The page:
350 total views, 8 views today
The MoCo varsity football team defeats North Point, 40-33
By Eva Paspalis @EvaPaspalis
ANNAPOLIS — Legacy. Community. Four losses in the state championship game. A special young man who played linebacker and wore the number six on his uniform. A team from Gaithersburg, the last remaining playoff team from Montgomery County, back on the big stage at the Navy-Marine Corps Memorial Stadium, motivated by all of the above and determined not to fail.
The Quince Orchard Cougars captured their coveted state championship Friday in a 40-33 victory over the North Point Eagles from Charles County. Emotions ran high on both sides of the ball and though the Eagles threatened a comeback late in the fourth quarter, the Cougars prevailed and, in the end, took home the trophy that has eluded them since 2007.
After the game, multiple players emotionally repeated one simple phrase: “do it for six.” Do it for Tyler Terry, the student athlete who passed away suddenly last February. Running back Marquez Cooper, who shredded the North Point defense with 39 carries for 243 yards and three touchdowns, said that Terry was on his mind when he was on the field.
“What kept me going is what I’m doing it for. I’ve had a lot of losses in my life. I wanted to play for them on the field today,” said Cooper. “I lost my uncle Dominique Chase, lost Josh [Snyder] that I knew from Northwest who passed away in a car crash; I knew him very well, I used to stay over at his house. And Tyler. I just have to do it for all of them, the angels watching over me. I try to keep getting yards and big gains for them, for my team and for my community.”
Cooper’s motivation propelled him to over 2000 yards rushing this season. Now, he and his teammates enter the history books as 4A state champions.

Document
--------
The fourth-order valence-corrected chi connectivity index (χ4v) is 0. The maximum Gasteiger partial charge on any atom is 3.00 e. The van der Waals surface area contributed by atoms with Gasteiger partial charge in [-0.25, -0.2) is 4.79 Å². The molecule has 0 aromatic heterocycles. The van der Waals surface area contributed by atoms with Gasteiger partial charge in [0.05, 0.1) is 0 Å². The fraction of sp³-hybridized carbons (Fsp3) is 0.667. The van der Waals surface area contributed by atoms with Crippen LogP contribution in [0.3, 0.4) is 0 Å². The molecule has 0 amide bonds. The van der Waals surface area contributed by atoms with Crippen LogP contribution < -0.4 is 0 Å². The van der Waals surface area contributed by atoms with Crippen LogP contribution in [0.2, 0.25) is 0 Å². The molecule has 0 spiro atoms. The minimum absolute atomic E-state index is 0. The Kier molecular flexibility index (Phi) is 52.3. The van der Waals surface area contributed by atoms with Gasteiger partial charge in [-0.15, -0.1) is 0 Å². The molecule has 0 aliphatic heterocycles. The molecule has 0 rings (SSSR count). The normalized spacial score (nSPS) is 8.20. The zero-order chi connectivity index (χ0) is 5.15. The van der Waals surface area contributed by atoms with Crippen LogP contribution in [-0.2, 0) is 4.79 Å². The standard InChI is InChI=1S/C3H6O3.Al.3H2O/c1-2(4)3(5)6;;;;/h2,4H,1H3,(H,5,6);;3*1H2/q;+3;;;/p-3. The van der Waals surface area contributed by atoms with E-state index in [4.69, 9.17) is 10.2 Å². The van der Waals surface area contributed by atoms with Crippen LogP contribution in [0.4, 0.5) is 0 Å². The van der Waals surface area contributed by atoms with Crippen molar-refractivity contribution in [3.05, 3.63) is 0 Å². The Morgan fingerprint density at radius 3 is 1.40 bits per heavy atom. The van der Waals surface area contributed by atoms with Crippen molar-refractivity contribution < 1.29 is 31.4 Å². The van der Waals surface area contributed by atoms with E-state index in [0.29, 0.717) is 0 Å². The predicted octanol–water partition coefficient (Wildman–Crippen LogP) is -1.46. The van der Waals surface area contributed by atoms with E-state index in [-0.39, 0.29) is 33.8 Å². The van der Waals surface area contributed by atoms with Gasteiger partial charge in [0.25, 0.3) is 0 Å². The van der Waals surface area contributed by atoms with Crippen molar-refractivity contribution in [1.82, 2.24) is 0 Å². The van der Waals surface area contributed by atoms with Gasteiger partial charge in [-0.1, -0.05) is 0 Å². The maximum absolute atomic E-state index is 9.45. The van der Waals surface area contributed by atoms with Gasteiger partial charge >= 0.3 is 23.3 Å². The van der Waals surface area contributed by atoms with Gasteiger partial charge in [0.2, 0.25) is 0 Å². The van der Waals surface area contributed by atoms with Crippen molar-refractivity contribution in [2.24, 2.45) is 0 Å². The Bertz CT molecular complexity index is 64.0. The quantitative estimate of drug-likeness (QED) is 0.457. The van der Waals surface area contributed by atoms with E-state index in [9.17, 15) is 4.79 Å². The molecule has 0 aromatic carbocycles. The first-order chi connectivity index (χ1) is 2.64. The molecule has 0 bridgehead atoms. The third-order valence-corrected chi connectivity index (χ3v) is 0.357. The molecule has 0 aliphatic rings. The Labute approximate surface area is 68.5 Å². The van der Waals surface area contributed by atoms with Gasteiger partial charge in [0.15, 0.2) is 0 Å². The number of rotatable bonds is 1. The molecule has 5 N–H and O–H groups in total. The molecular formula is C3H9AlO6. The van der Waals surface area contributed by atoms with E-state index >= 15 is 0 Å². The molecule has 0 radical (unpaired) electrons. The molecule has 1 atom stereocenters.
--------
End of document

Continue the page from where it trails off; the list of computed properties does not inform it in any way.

North Point made sure the victory didn’t come easily, however, as the Eagles sought redemption for last year’s semifinals loss at home to the Cougars. Wide receiver Malik Lawrence’s 113 yards and three touchdowns kept North Point in the game and helped resurrect the Eagles in the third quarter after surrendering 27 unanswered points to Quince Orchard.
Six of those unanswered points came off of a North Point turnover. Quarterback Asa Williams completed 19 passes for 347 yards and four touchdowns, but his one mistake came in the third quarter when he fumbled the ball and Quince Orchard defensive lineman Kevon Carter-Hackey recovered. In the blink of an eye, Carter-Hackey was speeding down the field untouched and soared into the end zone with arms outstretched.
“I saw it and I just picked it up. I thought I was going to get knocked down,” said Carter-Hackey of his game-changing play. “I knew that the team needed it. These are my brothers.”
The Cougars tried to keep the North Point offense off the field by extending drives and taking time off the clock courtesy of Cooper and his fellow running backs Ryan Jones and Jeremiah White.
Even still, the Eagles managed to capitalize on Quince Orchard penalties on back-to-back possessions and cut down the Cougars’ lead to just seven points. Lawrence capped off his night with a 33-yard touchdown to complete the hat trick. Later, Williams called his own number and darted into the paint from three yards out. Both times, the entire scoring drive took approximately 60 seconds.
“Malik has proven to be a special player and he’s got the innate ability to make complete plays and make consistent plays,” said North Point head coach Tom Petre. “I think tonight he proved his stock a little more. Every game he’s been in, no matter the stage, he’s taken over and proven his worth as a football player.”
Petre called for an onside kick with just 14 seconds left on the clock and Quince Orchard linebacker Johnny Hodges recovered the ball. A roar went up from the Cougars’ side of the field as fans clad in red and black began to celebrate. The Cougars were champions, and the 4A trophy was coming home to Gaithersburg.
“This is one of the most competitive groups of guys I have ever coached. They are super-competitive; they try to beat each other at everything,” said Quince Orchard head coach John Kelley. “It pays off in the end because it’s a group of guys that like to compete. They’re like me, I like to compete, I love it. I think that’s what ended up making us champions tonight, was that resiliency and that desire to compete. I told them they’re going to remember this for the rest of their lives. They’re the 2018 4A state champs.”